Scientific data suggest that genetics plays a role in the susceptibility to HAPH. For example, the Sherpa ethnic group living in Nepal has a Glu 298Asp polymorphism of the G allele of the NO synthase gene [30]. The role of angiotensin converting enzyme (ACE) polymorphisms has also been studied. Aldashev et al. studied ACE genotyping among 212 adult Kyrgyz lowlanders and 78 adult male highlanders [31, 32]. These researchers showed that the I allele of ACE was associated with the presence of HAPH. The results of this study were interesting since the I allele is associated with a reduced level of ACE activity, which should have a vasodilatory effect on the pulmonary circulation due to the reduced availability of angiotensin II. These researchers speculated that the I allele of ACE may endure greater physical endurance, which in turn may lead to augmented cardiac output and pulmonary artery pressure; alternatively, the association between ACE and HAPH could be explained by the proximity of the ACE gene to a HAPH susceptibility locus. Finally, the susceptibility of the Kyrgyz population to HAPH in their study was associated with hyperreactivity to acute hypoxia. For a more detailed discussion on genetic susceptibility to HAPH and other high-altitude diseases the reader is referred to a well-written review article [30].

It is important to bear in mind that other factors may contribute to the development of elevated PH in people living at high altitude. For example, premenopausal women have a lower burden of HAPH compared to men [33]. This observation may be explained by the stimulatory effects of female sex hormones on ventilatory drive. Indeed, the native Tibetan population has augmented ventilation, which is believed to be protective against the development of HAPH.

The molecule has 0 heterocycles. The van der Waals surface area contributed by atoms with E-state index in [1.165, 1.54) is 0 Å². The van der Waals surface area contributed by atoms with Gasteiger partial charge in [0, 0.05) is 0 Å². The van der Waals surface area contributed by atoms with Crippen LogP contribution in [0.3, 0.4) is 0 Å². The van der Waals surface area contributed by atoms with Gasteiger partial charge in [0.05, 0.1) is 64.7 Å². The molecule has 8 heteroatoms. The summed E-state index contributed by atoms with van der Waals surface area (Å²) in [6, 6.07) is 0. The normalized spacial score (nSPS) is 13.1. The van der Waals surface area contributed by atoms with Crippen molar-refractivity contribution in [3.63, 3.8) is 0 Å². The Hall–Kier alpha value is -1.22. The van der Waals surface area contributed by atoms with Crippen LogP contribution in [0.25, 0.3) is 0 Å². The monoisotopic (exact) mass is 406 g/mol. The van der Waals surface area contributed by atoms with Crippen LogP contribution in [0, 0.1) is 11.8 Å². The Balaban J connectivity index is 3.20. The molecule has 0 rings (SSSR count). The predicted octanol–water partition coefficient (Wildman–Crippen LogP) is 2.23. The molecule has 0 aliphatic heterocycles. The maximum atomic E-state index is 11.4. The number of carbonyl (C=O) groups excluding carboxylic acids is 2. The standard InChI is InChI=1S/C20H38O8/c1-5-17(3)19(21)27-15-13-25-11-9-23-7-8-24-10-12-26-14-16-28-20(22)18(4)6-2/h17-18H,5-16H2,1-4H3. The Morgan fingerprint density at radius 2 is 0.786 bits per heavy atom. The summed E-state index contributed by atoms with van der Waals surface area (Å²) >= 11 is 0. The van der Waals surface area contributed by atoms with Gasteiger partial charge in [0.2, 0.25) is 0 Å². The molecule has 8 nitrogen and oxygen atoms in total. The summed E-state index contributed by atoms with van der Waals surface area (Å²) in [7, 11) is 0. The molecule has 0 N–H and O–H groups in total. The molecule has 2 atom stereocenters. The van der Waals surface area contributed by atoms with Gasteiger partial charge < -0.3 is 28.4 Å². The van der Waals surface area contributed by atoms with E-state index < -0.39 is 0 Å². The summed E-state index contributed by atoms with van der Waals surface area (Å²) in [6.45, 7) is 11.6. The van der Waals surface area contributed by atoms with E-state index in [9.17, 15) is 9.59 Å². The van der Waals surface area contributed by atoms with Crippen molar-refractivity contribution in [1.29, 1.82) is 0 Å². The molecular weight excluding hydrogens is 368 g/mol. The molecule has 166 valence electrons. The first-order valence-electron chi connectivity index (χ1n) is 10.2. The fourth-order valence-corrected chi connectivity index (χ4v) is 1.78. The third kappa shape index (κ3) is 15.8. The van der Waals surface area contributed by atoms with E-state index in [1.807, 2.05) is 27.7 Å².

Other factors that can detrimentally affect pulmonary artery pressure and pulmonary health include sleep disordered breathing [34, 35], indoor air pollution [36], smoking [37], iron deficiency [38] and erythrocytosis with increased blood viscosity [39].

In summary, hypoxic stimuli lead to an increase in pulmonary arterial vasoconstriction and vascular remodeling through the alteration of ion channel activity. Vascular remodeling includes the proliferation of smooth muscle cells in pulmonary vessels that are normally devoid of them and decreased apoptosis of these cells. Moreover, it also modulates the biochemical activity of pulmonary endothelium with a shift towards the production of substances such as endothelin-1. The role of genetic predisposition seems to be essential for the development of disease, but is not entirely understood at this time. Other factors and comorbidities may also play some role in selected circumstances.

4. Epidemiology of HAPH

As mentioned above, about 140 million people permanently live at high altitude, which is generally defined as being at least 2500 meters above sea level [6, 7]. Current scientific data on the prevalence of HAPH are scarce. Nevertheless, several studies have attempted to investigate the burden of HAPH in at-risk populations.